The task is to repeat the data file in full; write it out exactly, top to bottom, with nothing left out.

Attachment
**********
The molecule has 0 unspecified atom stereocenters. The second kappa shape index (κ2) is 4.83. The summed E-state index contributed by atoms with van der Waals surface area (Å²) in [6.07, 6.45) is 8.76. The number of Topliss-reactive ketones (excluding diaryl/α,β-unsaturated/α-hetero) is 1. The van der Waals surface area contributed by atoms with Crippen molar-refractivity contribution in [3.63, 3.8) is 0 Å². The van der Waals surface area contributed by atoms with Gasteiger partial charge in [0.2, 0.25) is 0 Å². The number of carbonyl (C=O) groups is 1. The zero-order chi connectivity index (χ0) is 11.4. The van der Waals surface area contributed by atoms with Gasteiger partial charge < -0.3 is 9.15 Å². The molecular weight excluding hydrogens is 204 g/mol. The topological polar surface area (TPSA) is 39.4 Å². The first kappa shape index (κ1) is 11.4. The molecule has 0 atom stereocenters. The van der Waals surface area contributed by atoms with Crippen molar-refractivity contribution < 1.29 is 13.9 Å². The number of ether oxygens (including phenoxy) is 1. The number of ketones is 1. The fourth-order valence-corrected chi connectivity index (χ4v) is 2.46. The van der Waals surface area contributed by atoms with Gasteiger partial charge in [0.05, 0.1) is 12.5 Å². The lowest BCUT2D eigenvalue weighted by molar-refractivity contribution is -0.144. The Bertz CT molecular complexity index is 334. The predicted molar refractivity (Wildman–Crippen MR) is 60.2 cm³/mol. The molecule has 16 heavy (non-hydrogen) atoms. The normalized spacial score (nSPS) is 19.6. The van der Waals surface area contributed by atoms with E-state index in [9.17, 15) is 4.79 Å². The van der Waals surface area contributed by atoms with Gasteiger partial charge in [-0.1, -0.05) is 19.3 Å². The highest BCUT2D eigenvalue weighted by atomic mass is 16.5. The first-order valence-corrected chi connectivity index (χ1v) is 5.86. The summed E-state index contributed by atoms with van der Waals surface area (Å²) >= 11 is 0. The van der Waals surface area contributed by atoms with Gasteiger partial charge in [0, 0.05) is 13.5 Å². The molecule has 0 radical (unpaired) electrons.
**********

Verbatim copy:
The molecule has 0 unspecified atom stereocenters. The second kappa shape index (κ2) is 4.83. The summed E-state index contributed by atoms with van der Waals surface area (Å²) in [6.07, 6.45) is 8.76. The number of Topliss-reactive ketones (excluding diaryl/α,β-unsaturated/α-hetero) is 1. The van der Waals surface area contributed by atoms with Crippen molar-refractivity contribution in [3.63, 3.8) is 0 Å². The van der Waals surface area contributed by atoms with Gasteiger partial charge in [0.2, 0.25) is 0 Å². The number of carbonyl (C=O) groups is 1. The zero-order chi connectivity index (χ0) is 11.4. The van der Waals surface area contributed by atoms with Gasteiger partial charge < -0.3 is 9.15 Å². The molecular weight excluding hydrogens is 204 g/mol. The topological polar surface area (TPSA) is 39.4 Å². The first kappa shape index (κ1) is 11.4. The molecule has 0 atom stereocenters. The van der Waals surface area contributed by atoms with Crippen molar-refractivity contribution < 1.29 is 13.9 Å². The number of ether oxygens (including phenoxy) is 1. The number of ketones is 1. The fourth-order valence-corrected chi connectivity index (χ4v) is 2.46. The van der Waals surface area contributed by atoms with Gasteiger partial charge in [0.05, 0.1) is 12.5 Å². The lowest BCUT2D eigenvalue weighted by molar-refractivity contribution is -0.144. The Bertz CT molecular complexity index is 334. The predicted molar refractivity (Wildman–Crippen MR) is 60.2 cm³/mol. The molecule has 16 heavy (non-hydrogen) atoms. The normalized spacial score (nSPS) is 19.6. The van der Waals surface area contributed by atoms with E-state index in [9.17, 15) is 4.79 Å². The van der Waals surface area contributed by atoms with Gasteiger partial charge in [-0.1, -0.05) is 19.3 Å². The highest BCUT2D eigenvalue weighted by atomic mass is 16.5. The first-order valence-corrected chi connectivity index (χ1v) is 5.86. The summed E-state index contributed by atoms with van der Waals surface area (Å²) >= 11 is 0. The van der Waals surface area contributed by atoms with Gasteiger partial charge in [0, 0.05) is 13.5 Å². The molecule has 0 radical (unpaired) electrons.